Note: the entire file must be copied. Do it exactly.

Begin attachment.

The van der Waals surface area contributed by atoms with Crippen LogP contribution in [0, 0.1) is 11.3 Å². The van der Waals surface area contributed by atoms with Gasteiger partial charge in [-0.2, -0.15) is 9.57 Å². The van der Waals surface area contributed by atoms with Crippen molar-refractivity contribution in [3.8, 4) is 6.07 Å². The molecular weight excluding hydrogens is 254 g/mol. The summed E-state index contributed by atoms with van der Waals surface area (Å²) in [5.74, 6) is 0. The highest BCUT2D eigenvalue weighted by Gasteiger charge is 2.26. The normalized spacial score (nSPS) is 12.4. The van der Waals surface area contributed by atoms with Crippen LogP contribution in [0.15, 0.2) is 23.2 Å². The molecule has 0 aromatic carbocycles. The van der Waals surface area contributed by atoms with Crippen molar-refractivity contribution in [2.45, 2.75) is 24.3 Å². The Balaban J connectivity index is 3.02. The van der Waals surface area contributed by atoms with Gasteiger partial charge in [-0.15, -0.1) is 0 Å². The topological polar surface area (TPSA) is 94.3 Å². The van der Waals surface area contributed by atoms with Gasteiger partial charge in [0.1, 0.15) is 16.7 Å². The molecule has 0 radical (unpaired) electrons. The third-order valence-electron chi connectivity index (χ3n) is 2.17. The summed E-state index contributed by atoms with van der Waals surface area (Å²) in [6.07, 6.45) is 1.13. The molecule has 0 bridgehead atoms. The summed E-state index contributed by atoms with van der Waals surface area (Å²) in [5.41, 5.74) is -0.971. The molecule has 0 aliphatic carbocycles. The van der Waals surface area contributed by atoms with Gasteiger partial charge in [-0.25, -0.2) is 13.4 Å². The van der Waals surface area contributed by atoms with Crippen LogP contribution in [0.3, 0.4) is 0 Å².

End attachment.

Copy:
The van der Waals surface area contributed by atoms with Crippen LogP contribution in [0, 0.1) is 11.3 Å². The van der Waals surface area contributed by atoms with Gasteiger partial charge in [-0.2, -0.15) is 9.57 Å². The van der Waals surface area contributed by atoms with Crippen molar-refractivity contribution in [3.8, 4) is 6.07 Å². The molecular weight excluding hydrogens is 254 g/mol. The summed E-state index contributed by atoms with van der Waals surface area (Å²) in [5.74, 6) is 0. The highest BCUT2D eigenvalue weighted by Gasteiger charge is 2.26. The normalized spacial score (nSPS) is 12.4. The van der Waals surface area contributed by atoms with Crippen LogP contribution in [0.15, 0.2) is 23.2 Å². The molecule has 0 aromatic carbocycles. The van der Waals surface area contributed by atoms with Crippen molar-refractivity contribution in [2.45, 2.75) is 24.3 Å². The Balaban J connectivity index is 3.02. The van der Waals surface area contributed by atoms with Gasteiger partial charge in [-0.15, -0.1) is 0 Å². The topological polar surface area (TPSA) is 94.3 Å². The van der Waals surface area contributed by atoms with Gasteiger partial charge in [0.1, 0.15) is 16.7 Å². The molecule has 0 radical (unpaired) electrons. The third-order valence-electron chi connectivity index (χ3n) is 2.17. The summed E-state index contributed by atoms with van der Waals surface area (Å²) in [6.07, 6.45) is 1.13. The molecule has 0 bridgehead atoms. The summed E-state index contributed by atoms with van der Waals surface area (Å²) in [5.41, 5.74) is -0.971. The molecule has 0 aliphatic carbocycles. The van der Waals surface area contributed by atoms with Gasteiger partial charge in [-0.25, -0.2) is 13.4 Å². The van der Waals surface area contributed by atoms with Crippen LogP contribution in [0.3, 0.4) is 0 Å².